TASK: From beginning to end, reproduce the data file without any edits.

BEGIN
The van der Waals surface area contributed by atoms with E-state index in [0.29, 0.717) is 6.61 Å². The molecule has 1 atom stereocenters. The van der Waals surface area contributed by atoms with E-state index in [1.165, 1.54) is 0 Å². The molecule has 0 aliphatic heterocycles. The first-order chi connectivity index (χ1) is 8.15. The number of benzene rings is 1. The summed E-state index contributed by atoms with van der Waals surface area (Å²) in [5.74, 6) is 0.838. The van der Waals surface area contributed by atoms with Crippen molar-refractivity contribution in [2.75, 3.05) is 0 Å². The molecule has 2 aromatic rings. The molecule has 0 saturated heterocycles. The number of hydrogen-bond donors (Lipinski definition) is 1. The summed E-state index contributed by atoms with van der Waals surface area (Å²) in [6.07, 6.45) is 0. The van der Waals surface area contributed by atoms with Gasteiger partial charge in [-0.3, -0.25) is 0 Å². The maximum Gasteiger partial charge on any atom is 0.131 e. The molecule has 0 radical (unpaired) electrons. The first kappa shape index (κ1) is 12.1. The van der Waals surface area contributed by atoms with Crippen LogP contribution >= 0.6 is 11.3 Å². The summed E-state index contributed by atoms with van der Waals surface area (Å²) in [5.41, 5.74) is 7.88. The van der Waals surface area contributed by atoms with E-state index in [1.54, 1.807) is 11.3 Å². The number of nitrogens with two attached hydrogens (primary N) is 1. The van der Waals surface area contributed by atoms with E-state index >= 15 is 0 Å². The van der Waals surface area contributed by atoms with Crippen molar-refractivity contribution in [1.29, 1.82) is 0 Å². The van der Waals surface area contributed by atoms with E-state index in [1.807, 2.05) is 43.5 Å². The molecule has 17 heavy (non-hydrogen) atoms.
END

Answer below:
The van der Waals surface area contributed by atoms with E-state index in [0.29, 0.717) is 6.61 Å². The molecule has 1 atom stereocenters. The van der Waals surface area contributed by atoms with E-state index in [1.165, 1.54) is 0 Å². The molecule has 0 aliphatic heterocycles. The first-order chi connectivity index (χ1) is 8.15. The number of benzene rings is 1. The summed E-state index contributed by atoms with van der Waals surface area (Å²) in [5.74, 6) is 0.838. The van der Waals surface area contributed by atoms with Crippen molar-refractivity contribution in [2.75, 3.05) is 0 Å². The molecule has 2 aromatic rings. The molecule has 0 saturated heterocycles. The number of hydrogen-bond donors (Lipinski definition) is 1. The summed E-state index contributed by atoms with van der Waals surface area (Å²) in [6.07, 6.45) is 0. The van der Waals surface area contributed by atoms with Gasteiger partial charge in [-0.3, -0.25) is 0 Å². The maximum Gasteiger partial charge on any atom is 0.131 e. The molecule has 0 radical (unpaired) electrons. The first kappa shape index (κ1) is 12.1. The van der Waals surface area contributed by atoms with Crippen LogP contribution >= 0.6 is 11.3 Å². The summed E-state index contributed by atoms with van der Waals surface area (Å²) in [5.41, 5.74) is 7.88. The van der Waals surface area contributed by atoms with E-state index in [1.54, 1.807) is 11.3 Å². The number of nitrogens with two attached hydrogens (primary N) is 1. The van der Waals surface area contributed by atoms with E-state index >= 15 is 0 Å². The van der Waals surface area contributed by atoms with Crippen molar-refractivity contribution in [1.29, 1.82) is 0 Å². The van der Waals surface area contributed by atoms with E-state index in [1.807, 2.05) is 43.5 Å². The molecule has 17 heavy (non-hydrogen) atoms.